Note the triplex AFCS/autoland installation comprising engage switches for the three autopilots (A); VHF Nav controller for Rx 1 (B); VHF Nav controller for Rx 2 & 3 (C); Radio Altimeters 1 & 2 (D and E) - Rad Alt 3 is out of sight to right of co-pilot's wheel; Flag Watcher for No. 3 Nav System (ILS, INS & Rad Alt) (F); Control/Display Units for INS 1, 2 & 3 (G, H, l); and the Flight Engineer's engine power computer readout (J)

Autoland
In April 1975, British Airways decided to discontinue their efforts to achieve Category III operation with the B747. The reasons given were the unsolved problem of lateral displacement from the runway centre line, and the high cost of retrofitting an automatic roll-out control system. Accordingly the third autopilot, flight director, ILS receivers and associated hardware have been removed or deactivated, though the capability to restore the system at a later date has been retained. The determining factor would be a re-appraisal of the costs/benefits should a larger number of airlines become interested in procuring the automatic roll-out guidance control system, thereby helping to reduce unit costs.

Nevertheless in the following description I have retained the Category III case, because it illustrates the way that British Airways believes this must develop and, as such, may be of unusual interest. It can be assumed that when Cat III again becomes a BA B747 operation, the techniques and procedures will be very similar to what now follows, plus the provision of add-on equipment to solve the lateral displacement and ground roll control problems. The autoland status of each aircraft is placarded on the Automatic Flight Control System (AFCS) glare shield panel as CAT II or CAT III. All the components of the aircraft's autoland system (and those of the ground facilities) must be serviceable for Category III operation.

Two successful autolands at Cat II status are required to upgrade the aircraft from Cat II to Cat III. This latter status is lost with any failure or unserviceability of a required sub-system, and the aircraft is automatically downgraded to Cat II as shown on the operations/engineering procedure sheet.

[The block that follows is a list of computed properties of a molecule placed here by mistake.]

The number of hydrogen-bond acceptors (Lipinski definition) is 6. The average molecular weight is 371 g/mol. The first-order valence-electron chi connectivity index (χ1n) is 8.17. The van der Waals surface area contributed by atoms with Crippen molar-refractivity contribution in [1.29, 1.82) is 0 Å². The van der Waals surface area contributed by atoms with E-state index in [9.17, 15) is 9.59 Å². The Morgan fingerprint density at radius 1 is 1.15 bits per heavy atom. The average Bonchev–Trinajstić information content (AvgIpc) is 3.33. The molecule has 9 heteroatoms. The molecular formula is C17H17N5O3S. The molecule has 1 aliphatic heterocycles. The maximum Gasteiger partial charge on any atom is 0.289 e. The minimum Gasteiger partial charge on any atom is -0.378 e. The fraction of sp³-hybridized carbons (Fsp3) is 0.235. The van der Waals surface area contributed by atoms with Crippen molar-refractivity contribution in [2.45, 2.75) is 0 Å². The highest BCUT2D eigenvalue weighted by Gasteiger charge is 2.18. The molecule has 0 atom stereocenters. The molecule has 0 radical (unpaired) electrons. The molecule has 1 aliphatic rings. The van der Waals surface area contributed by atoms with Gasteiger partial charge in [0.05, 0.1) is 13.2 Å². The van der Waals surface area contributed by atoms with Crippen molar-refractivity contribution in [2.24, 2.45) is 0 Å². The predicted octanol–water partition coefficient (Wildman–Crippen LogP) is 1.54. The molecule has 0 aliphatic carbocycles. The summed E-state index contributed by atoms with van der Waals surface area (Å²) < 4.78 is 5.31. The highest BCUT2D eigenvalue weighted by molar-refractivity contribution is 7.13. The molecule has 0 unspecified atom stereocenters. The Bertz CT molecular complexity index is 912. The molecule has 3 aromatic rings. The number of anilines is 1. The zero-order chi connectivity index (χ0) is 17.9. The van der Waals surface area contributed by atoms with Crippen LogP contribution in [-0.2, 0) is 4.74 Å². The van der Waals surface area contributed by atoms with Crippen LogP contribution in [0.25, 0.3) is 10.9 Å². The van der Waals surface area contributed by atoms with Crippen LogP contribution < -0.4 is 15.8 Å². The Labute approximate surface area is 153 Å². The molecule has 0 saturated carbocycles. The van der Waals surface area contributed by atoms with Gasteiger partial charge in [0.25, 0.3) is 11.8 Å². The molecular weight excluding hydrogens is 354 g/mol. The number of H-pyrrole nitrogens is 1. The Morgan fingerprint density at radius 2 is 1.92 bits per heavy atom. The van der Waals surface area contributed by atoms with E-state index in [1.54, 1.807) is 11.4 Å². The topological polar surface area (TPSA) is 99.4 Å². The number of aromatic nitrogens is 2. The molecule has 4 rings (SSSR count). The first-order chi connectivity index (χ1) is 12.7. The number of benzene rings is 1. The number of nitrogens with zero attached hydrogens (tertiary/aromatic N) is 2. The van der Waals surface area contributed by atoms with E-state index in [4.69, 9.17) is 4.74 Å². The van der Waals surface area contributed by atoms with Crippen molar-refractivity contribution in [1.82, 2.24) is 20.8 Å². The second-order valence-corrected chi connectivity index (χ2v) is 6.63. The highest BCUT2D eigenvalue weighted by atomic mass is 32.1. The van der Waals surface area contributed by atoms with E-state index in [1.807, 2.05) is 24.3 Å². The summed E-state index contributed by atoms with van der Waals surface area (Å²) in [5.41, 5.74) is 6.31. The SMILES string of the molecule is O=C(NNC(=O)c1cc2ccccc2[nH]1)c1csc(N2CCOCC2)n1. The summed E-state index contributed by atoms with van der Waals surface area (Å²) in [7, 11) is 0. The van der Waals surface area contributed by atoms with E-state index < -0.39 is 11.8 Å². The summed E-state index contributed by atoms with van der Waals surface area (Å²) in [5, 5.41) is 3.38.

Operations engineering procedure sheet. This is a trouble-shooting flow chart for downgrading or upgrading the B747 autoland system between Cat ll and Cat Ill performance standards

The following items of aircraft equipment must be serviceable for Cat III operation:

Three autopilots Including Pitch Computers; Roll, Landing Control & Logic Units; Accessory Units; Actuators; Stabiliser Trim Units
Lateral Accelerometers 3
Normal Accelerometers 3
Altitude Rate Unit 1
Air Data Computers 2
Radio Altimeters 3
Standby Horizon 1
Attitude Director Instruments (with Rising Runway indication)
ILS receivers 3
INS 3
Autopilot Wailer 1
Flight Mode Annunciators 2

The flight instrument panels for the two pilots are identical, except that the co-pilot has an additional radio altimeter. They comprise:

Attitude Director Indicator (ADI). This instrument provides the following information:
(a) Aircraft attitude, with pitch and roll attitude angles marked in degrees.
(b) Flight Director (vertical and horizontal command bars similar to the earliest Sperry Zero Reader).
(c) Speed Error. The left-hand vertical window shows speed error from the speed command bug setting on the Machmeter/ASI, which is remotely controlled from the AFCS glareshield mounted control panel.
(d) Raw Glide Slope, in the right-hand vertical window.
(e) Localiser. The runway marker at the bottom of the indicator moves left to right.
(f) Radio Height. The runway marker rises to meet the wheels of the ADI aeroplane symbol.
(g) Decision Height. Warning light at top right of the instrument case.
(h) Rate of Turn. Indicated at bottom of instrument.
(i) Slip. Black ball display at bottom of instrument.


British Airways' B747 Attitude Director Indicator (ADI)

Horizontal Situation Indicator. The HSI is conventional except that it displays either radio (VOR/ILS) or Inertial Navigation System (INS) information.

Remote Magnetic Indicator. The RMI is conventional, one being mounted on each pilot's panel and displaying on two needles ADF or VOR bearings according to the selection made. (Many pilots would have preferrcd two RMIs each, so that two ADF and two VOR indications could be displayed simultaneously.)